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Talking dollars and sense for backup solutions

by on July 6, 2012

Nowadays it seems there are online tools that do just about everything. There are apps that turn on our kitchen appliances, programs that trigger garage door openers and even remote monitoring of our home security systems.

But where is all the data hosted with these utilities stored? Well, online, of course. And what happens when that information comes under fire?

It’s gone. Irrevocably so in some cases. When you put it in that light, you might realize why the web isn’t the best thing to base an entire backup data system on, so putting other storage methods into play becomes much more relevant for spending considerations.

Cost and ownership

This ability to have a physical hold on business continuity is one of the most appealing qualities of backup tape software, despite what some consider as antiquity. An article published by eWeek pointed out that not only is the cost of repairing a data breach and replacing lost files high, so is covering for an availability outage.

A severe storm left much of Amazon’s client base in the dark after one of its data centers went offline, causing its cloud servers to fail, according to Midsize Insider. All the information was lost and it took hours for the service to be restored, during which time thousands of dollars might have been lost for companies like Nasdaq and Netflix, as well as Amazon itself.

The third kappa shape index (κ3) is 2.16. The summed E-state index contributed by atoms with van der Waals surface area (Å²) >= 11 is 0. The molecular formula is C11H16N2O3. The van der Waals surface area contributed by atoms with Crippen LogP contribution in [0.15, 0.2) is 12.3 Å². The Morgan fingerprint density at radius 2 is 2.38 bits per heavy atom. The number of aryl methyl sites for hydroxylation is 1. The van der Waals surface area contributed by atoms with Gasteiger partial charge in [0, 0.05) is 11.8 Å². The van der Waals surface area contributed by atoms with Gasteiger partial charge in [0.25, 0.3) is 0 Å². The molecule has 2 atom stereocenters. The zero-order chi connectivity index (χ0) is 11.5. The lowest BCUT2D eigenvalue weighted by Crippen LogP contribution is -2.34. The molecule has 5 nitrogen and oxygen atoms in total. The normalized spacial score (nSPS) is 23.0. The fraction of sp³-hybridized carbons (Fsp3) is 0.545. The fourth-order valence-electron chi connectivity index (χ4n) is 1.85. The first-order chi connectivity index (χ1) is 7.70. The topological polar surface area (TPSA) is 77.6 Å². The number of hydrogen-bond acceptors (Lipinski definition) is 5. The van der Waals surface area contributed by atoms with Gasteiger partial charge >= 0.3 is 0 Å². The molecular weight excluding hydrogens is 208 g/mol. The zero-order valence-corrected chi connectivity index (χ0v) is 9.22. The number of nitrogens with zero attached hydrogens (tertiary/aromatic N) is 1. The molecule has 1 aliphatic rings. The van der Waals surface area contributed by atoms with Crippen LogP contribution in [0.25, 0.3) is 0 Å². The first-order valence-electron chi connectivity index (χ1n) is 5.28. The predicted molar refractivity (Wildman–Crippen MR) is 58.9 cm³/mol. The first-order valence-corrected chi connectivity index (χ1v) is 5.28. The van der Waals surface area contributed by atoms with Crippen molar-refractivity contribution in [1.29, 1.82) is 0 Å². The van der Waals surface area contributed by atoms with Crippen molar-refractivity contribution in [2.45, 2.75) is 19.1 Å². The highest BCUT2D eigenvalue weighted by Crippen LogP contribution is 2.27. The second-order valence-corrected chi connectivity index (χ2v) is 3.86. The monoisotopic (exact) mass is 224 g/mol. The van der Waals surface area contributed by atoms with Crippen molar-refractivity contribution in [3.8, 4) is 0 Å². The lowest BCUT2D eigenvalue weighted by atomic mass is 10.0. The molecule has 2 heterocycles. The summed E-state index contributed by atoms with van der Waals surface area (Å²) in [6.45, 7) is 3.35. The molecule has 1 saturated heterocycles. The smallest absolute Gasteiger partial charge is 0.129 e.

Tape solutions aren’t considerably expensive and can handle terabytes of information at a time. The added safety of encryption and difficulty in accessing files without proper tech and training in the event of a loss or theft add to the appeal.

A matter of convenience

It’s true that the cloud offers instant access to files while traditional methods like backup tape updates can take a bit longer to complete, but leaps in tape technology are making the process faster all the time. This means added security and reliability for data on top of saving money for business. Deduplication and Flash-enabled drives can make a considerable difference in the duration of initial backups, updates and accessing stored files.

Since backup tape helps IT departments control every end of the process and provides a safe haven for data, this technology is making a comeback. Despite its age, this storage facility hasn’t yet gone out of fashion.

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